Cayfest ends on a high note

After five weeks of comedy, dance, film and photography, Cayfest 2011 ended on Sunday with Music Unplugged, an upbeat recital that had audiences asking for more.

Organised by the Cayman National Cultural Foundation, Cayfest showcases local culture as it is evolving and as present-day performers pay tribute to tradition.

The Cayman Islands Folk Singers were on stage for most of the show along with drummers Randy Chollette and Damion Thaxter, guitarist Gordon Solomon and violinist Nayil Arana. Not easily seen were pianist Noel Wallace, who also directed the singers, and Paula Scott on the grater. Instrumentals provided several changes of pace and a chance for the singers to catch their breath. More importantly, they gave listeners an opportunity to focus on and appreciate the blending of strings and percussion.

Poems and seamen’s letters provided context for some of the songs, while lively movement and fluid re-groupings by the singers kept their audiences involved in the mood evoked or the story told.

One lively, well-known song, Munzie’s Boat in the Sound, became even livelier when Wardley Connolly and Rita Estevanovich added a little reel.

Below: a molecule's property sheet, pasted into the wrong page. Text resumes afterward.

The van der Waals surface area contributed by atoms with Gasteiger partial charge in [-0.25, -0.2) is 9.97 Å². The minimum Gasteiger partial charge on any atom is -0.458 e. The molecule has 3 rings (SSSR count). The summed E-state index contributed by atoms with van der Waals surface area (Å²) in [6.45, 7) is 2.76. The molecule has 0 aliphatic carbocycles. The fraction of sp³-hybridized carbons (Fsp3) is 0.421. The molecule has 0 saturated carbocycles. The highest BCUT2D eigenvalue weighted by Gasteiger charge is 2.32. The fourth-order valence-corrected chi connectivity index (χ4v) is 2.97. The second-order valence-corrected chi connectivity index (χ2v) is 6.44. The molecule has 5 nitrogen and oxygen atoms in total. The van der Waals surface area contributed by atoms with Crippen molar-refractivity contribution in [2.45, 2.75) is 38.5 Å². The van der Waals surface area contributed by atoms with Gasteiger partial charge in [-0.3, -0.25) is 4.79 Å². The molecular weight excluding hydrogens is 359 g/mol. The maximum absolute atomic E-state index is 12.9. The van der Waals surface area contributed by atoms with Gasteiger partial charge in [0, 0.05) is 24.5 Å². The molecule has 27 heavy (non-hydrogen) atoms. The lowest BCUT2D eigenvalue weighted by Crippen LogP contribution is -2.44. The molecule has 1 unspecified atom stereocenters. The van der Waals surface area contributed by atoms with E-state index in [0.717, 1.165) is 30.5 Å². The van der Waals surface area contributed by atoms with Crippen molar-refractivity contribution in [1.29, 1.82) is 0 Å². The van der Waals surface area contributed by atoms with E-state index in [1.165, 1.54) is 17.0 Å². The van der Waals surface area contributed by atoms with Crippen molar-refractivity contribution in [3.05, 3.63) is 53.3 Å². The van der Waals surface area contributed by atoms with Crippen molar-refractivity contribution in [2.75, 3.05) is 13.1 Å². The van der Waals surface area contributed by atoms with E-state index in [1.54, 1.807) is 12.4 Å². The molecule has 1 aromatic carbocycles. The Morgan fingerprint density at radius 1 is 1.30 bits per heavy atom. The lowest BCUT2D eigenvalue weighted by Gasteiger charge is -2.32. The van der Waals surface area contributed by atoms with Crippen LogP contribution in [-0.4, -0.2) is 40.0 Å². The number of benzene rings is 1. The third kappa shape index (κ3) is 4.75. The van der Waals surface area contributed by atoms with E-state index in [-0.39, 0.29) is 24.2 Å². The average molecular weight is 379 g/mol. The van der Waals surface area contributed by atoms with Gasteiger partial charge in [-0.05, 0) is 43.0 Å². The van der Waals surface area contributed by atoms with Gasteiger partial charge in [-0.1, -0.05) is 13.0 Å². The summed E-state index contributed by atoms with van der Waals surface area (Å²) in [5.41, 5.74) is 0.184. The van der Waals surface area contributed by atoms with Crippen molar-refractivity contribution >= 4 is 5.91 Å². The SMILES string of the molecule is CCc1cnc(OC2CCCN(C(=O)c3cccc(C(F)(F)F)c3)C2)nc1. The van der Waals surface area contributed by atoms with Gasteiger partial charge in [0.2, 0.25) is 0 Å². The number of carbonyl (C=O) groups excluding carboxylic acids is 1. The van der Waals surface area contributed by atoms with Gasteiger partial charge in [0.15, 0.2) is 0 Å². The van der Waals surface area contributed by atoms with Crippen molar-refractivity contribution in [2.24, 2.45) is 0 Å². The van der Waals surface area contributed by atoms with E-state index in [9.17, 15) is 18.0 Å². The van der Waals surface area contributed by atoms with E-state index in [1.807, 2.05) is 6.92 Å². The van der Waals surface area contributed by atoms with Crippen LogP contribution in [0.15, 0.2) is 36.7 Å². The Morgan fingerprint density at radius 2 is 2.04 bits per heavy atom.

Another ditty was dramatically reinterpreted. Years ago, Aunt Julia Hydes wrote Cardile Gone a Cuba and chanted it while accompanying herself with enthusiastic drumming. The folk group sang an arrangement by Peter Ashbourne, one of Jamaica’s foremost composers: the addition of harmony and change in time signature created a beautiful romantic ballad.

Saturday’s programme at the Harquail Theatre included two hymns by the Savannah United Church Choir and a pre-recorded song by Quincy Brown with the reflective refrain, “I’m drinking from my saucer ‘cause my cup has overflowed.”

Also pre-recorded, but on video, was a brief interview with Aunt Julia, whose uninhibited responses had both nights’ audience guffawing.

Mike and Steve McTaggart made guest appearances, delighting everyone with their original song, Come Back Home to Your Island. Mike, the composer, played guitar while Steve sang the lyrics he wrote. Their song is gaining popularity, partly because of its sentiment and partly because the chorus makes people want to sing along.

Everyone on stage, behind stage and front of house could be proud of Music Unplugged. The successes of both evenings have given them bragging rights, so the next show of this kind should attract wider publicity and bigger audiences.


Wardley Connolly and Curtis Mason enact the role of bargemen on the Rio Grande.
Photo: Carol Winker